What came first – female politicians or female activists? WFD researched women’s political activism in Montenegro

What came first – female politicians or female activists? WFD researched women’s political activism in Montenegro
We set out to find out what causes women to choose a career in the civil society sector rather than in politics. Is politics preventing women from finding the right balance between public and private life? Does the violence against women in politics drive women away from the political sphere?
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15 December 2021
Introduction

Around the globe, women are one of the most underrepresented groups in politics and decision-making. Even when women are equally or close to equally represented in politics this is due to special provisions such as quotas. While Montenegro has legally introduced an electoral gender quota for in 2012, the number of politically active women remains low.

Women in Montenegro are represented and active in the education and health system and highly present in the academic and non-governmental sector. However, the same cannot be said about women in politics. This prompted our team to do research on women’s political activism, trying to identify why women often opt for these sectors and not for politics.

An analysis into women’s perception of opportunities for engaging in the political life of Montenegro requires a two-fold approach. This includes finding motivators and demotivators for women’s engagement in political life. In discussing sources of motivation for their potential engagement, we got one of the most discouraging findings: 67.4% of respondents stated there is nothing that could motivate them to get involved in politics.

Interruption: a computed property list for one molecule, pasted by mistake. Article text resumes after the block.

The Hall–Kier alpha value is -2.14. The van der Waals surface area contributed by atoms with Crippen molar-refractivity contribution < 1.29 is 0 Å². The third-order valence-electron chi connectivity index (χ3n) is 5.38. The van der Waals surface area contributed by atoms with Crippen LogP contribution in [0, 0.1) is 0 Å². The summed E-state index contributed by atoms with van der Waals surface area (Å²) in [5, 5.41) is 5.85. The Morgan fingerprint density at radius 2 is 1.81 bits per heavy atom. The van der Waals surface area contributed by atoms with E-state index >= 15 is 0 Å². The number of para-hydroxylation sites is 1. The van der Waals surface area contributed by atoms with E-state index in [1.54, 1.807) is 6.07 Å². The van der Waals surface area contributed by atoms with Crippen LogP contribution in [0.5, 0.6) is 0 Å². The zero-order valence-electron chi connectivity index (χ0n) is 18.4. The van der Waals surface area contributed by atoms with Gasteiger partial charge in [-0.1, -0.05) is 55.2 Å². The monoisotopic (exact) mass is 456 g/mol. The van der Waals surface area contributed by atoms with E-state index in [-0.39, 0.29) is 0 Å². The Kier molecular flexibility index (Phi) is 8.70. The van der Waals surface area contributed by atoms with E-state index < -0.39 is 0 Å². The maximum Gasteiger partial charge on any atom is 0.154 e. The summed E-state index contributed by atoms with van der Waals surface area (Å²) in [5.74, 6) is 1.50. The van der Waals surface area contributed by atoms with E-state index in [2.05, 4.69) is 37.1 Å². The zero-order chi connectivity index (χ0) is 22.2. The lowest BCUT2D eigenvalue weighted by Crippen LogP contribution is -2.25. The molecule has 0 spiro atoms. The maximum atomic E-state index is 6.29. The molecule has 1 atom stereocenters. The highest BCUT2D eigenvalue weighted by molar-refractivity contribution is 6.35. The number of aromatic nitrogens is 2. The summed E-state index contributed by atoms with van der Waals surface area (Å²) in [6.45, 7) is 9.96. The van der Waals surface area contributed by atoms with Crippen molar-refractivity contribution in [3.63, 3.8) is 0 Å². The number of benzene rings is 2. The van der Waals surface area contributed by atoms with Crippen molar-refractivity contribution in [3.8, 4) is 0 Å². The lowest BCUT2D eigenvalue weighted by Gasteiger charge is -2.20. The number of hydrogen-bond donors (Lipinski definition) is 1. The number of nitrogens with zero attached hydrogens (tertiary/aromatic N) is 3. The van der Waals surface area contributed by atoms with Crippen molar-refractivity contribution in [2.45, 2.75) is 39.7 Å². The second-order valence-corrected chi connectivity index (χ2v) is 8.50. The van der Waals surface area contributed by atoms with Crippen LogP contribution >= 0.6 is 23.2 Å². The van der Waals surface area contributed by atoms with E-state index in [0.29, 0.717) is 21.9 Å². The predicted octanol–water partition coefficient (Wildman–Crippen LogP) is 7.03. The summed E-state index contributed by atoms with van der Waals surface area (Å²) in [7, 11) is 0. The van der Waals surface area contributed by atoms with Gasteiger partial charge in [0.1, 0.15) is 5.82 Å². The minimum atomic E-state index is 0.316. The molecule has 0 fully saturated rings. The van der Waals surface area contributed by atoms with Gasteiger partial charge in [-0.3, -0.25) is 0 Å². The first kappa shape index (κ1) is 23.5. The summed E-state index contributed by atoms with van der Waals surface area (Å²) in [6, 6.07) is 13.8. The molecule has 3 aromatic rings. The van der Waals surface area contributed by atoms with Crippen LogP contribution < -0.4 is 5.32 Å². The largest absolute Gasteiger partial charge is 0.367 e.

We also asked the respondents whether and to what extent an increased number of women in decision-making positions would inspire them to get engaged in political activities. 40.1% of respondents said they would find such development motivational. Similar comments were also cited within the qualitative part of the survey. According to interlocutors, women need to have a greater public presence, as this would motivate other, especially young, women and show them that they too have their place in politics.

Women’s activism in the non-governmental (NG) sector was another field of our research. Respondents (42.4%) believed that women are more often active in the NG sector, with numerous reasons cited (i.e. traditional society teaches women they have no place in politics; it is easier to get a job at an NGO; safety, less public exposure). It was pointed out that, within the NG sector, women can act “from behind the curtains” due to less public exposure and a greater sense of safety, as well as more opportunities for action.

Finally, we concluded that the media influence plays a major part for women in politics in Montenegro. A little over one quarter of respondents (28.2%) believed that the media give more negative coverage to female than male politicians. Almost identical percentage of respondents (29.1%) believed that women politicians are more likely to be targeted by condescending web pages than their male colleagues.

In trying to help increase women’s participation and activism in Montenegrin political life, we posed the following question: Which came first, female politicians or female activists?